He has spent more than the past decade helping medical patients get well. And for the past year, Columbus native Andrew Heimann has fought for his own health and his very life in a battle against cancer.

“Dad,” he told father Stephen Heimann, the recently retired Bartholomew Circuit Court judge recently. “I feel like I’m in a race, and they keep moving the finish line.”

To help the family in that race, Columbus’ Charlotte Battin Productions is hosting a Saturday variety show fundraiser at the local Mill Race Center to help Andrew Heimann cover medical and general care expenses that have run about $15,000 monthly since he has been unable to work in his private practice as an acupuncture specialist (he operated The Lapis Center in Columbus from 2005 to 2008).

In August, the 38-year-old Miami, Florida, resident was diagnosed with Grade IV glioblastoma multiforme brain cancer, a very aggressive form of this disease. Unfortunately, his specific tumor type does not respond to traditional treatments such as chemotherapy and radiation and generally requires alternative approaches, according to his doctors.

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So, for the past several months, he has tried a variety of experimental medicines and procedures administered first in Germany, then at Columbia University Medical Center in New York City. Meanwhile, he has undergone more traditional care at University of Miami Hospital.

Though during some periods, he has lost weight, strength, and even his mobility, he has maintained a wiseacre wit long evident in his dad. For instance, when Miami physicians recently suggested the possibility of a skilled nursing care facility for him, all he could seem to picture was a nursing home.

“Let’s make sure they have good bingo,” he told his father.

His parents can laugh with him. But they acknowledge a journey through aggressive cancer can be draining financially — they have spent well into six figures just for travel, insurance and medical-related expenses from their own pocket. They aren’t complaining, but the journey has been also emotionally draining, the couple said.

“I think this year has been the most difficult one we’ve ever had to deal with as individuals,” said Stephen Heimann, sitting at their home with wife Ann.

They credit their Christian faith with keeping them afloat in seas that have tossed them through wave after wave of uncertainty as they watch their son rally, and then get splashed in the face with a series of serious setbacks.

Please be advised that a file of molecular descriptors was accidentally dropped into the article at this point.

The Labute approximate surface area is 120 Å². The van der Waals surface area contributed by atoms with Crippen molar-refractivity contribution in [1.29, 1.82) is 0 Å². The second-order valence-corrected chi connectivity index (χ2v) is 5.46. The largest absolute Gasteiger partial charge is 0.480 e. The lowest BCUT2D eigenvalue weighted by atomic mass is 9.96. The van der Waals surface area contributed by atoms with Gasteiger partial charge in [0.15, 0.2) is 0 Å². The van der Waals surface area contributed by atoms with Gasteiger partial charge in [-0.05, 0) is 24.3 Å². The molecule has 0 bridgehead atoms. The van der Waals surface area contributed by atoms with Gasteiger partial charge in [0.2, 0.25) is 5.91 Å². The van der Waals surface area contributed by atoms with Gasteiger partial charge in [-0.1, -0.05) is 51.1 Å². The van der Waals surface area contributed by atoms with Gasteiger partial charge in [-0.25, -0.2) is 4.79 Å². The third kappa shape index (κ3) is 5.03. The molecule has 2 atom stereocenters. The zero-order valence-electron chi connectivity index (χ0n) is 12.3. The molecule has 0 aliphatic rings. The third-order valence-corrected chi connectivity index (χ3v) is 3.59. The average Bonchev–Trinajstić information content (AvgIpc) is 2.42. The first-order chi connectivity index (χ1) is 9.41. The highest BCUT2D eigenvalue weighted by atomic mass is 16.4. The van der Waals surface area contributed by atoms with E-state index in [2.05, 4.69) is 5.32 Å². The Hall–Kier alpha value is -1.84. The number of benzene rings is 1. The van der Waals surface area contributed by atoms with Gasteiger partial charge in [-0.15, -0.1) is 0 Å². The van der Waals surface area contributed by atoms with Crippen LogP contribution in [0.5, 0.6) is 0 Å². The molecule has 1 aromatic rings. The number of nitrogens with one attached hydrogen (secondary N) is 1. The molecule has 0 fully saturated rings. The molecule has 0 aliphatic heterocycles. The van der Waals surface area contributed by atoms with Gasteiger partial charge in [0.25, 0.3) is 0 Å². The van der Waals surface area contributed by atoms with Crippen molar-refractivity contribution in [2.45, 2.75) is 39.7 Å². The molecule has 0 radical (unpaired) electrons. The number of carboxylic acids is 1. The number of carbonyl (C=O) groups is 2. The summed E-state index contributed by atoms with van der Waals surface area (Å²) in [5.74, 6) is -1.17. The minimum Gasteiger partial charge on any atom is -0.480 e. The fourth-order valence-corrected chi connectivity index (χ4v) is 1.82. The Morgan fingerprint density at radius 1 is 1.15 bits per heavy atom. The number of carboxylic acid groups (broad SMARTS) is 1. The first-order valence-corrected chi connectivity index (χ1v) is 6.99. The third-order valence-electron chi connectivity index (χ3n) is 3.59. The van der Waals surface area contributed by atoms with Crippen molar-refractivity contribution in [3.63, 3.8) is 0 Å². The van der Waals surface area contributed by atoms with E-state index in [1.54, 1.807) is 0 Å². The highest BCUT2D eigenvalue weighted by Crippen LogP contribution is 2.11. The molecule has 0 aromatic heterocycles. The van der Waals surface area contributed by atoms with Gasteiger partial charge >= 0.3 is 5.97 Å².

They overflow with gratitude for more than $100,000 being donated for their son’s care through the online YouCaring crowdfunding site that still is open. They grow emotional when they speak of prayers, hugs, and well-wishes shared from friends and supporters, including fellow believers at St. Bartholomew Catholic Church.

And they seem duly proud that their son has long said throughout his treatment that he seeks not only his own recovery, but what his father has termed “how he will be able to use this experience to help serve others.” For instance, he yearns for the medical data and feedback from his experimental treatment to benefit others in the future.

“He’s been a healer,” Ann Heimann said, referring to her son’s successful practice. “That’s what he has done.”

Battin mentioned that the variety show, in which attendees can donate as they feel led, is just one way she decided she could somehow benefit the family. She has assembled a local lineup ranging from music to dance to comedy.

She herself expects to perform a Polynesian dance number that she once unveiled at the Dancing With the Stars … Columbus Style fundraiser that she originated.

“Everyone I contacted was quick to say yes they could do it, without any hesitation,” Battin said.

Country singer Charlie Moore, a favorite over the past 20 years at the summertime Donner Park Variety Shows, plans to sing a few tunes from Johnny Cash, Merle Haggard or Waylon Jennings.

“I just love the idea of doing what I can to help the community,” Moore said.

Husband-wife professional acting duo Doug Stender and Jill Tasker, veterans of the stage and television, will perform a classic 1960s comedy sketch about a telephone operator. They have presented the bit in the past at the Harlequin Theatre in Columbus and for other audiences.

“Those people have loved it,” Stender said.

The Heimanns are uncertain where their journey is leading. Stephen Heimann just made two trips to Miami within 10 days to help tackle medical issues with his son. Amid that topsy-turvy existence, the father frequently talks these days of being able to feel the prayers of others for them all.

“It’s like getting a hug,” he said.

Come Saturday, a day in which Andrew Heimann hopes to return home, there probably will be plenty of those.

Fundraising variety show

What: Charlotte Battin Productions’ Andrew Heimann Cancer Fund Variety Show to help only with his medical expenses not covered by insurance for Columbus native Andrew Heimann, now living in Miami, Florida. One donor already has offered to match donations dollar-for-dollar.

When: 7 p.m. Saturday

Where: Mill Race Center, 900 Lindsey St. in Columbus

Admission: Free, but attendees can donate to the cause

Information: Battin at 812-342-6093 or email to cabattin@sbcglobal.net

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Brian Blair is a reporter for The Republic. He can be reached at bblair@therepublic.com or 812-379-5672.